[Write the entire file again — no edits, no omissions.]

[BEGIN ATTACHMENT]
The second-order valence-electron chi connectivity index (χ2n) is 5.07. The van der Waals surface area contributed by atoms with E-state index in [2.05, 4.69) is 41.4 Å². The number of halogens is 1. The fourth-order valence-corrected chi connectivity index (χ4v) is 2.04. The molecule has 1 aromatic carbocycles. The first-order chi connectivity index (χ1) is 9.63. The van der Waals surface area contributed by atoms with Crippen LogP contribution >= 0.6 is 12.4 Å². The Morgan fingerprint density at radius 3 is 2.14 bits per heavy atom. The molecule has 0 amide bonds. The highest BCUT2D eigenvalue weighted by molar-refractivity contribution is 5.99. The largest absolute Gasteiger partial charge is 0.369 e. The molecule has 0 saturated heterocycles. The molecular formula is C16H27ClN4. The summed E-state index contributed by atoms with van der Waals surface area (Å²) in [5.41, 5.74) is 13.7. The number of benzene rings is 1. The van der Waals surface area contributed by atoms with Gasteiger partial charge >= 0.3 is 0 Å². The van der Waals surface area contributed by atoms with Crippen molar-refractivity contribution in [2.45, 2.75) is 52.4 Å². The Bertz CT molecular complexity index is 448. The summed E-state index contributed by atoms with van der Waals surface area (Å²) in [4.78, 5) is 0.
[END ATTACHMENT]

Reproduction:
The second-order valence-electron chi connectivity index (χ2n) is 5.07. The van der Waals surface area contributed by atoms with E-state index in [2.05, 4.69) is 41.4 Å². The number of halogens is 1. The fourth-order valence-corrected chi connectivity index (χ4v) is 2.04. The molecule has 1 aromatic carbocycles. The first-order chi connectivity index (χ1) is 9.63. The van der Waals surface area contributed by atoms with Crippen LogP contribution >= 0.6 is 12.4 Å². The Morgan fingerprint density at radius 3 is 2.14 bits per heavy atom. The molecule has 0 amide bonds. The highest BCUT2D eigenvalue weighted by molar-refractivity contribution is 5.99. The largest absolute Gasteiger partial charge is 0.369 e. The molecule has 0 saturated heterocycles. The molecular formula is C16H27ClN4. The summed E-state index contributed by atoms with van der Waals surface area (Å²) in [5.41, 5.74) is 13.7. The number of benzene rings is 1. The van der Waals surface area contributed by atoms with Gasteiger partial charge >= 0.3 is 0 Å². The van der Waals surface area contributed by atoms with Crippen molar-refractivity contribution in [2.45, 2.75) is 52.4 Å². The Bertz CT molecular complexity index is 448. The summed E-state index contributed by atoms with van der Waals surface area (Å²) in [4.78, 5) is 0.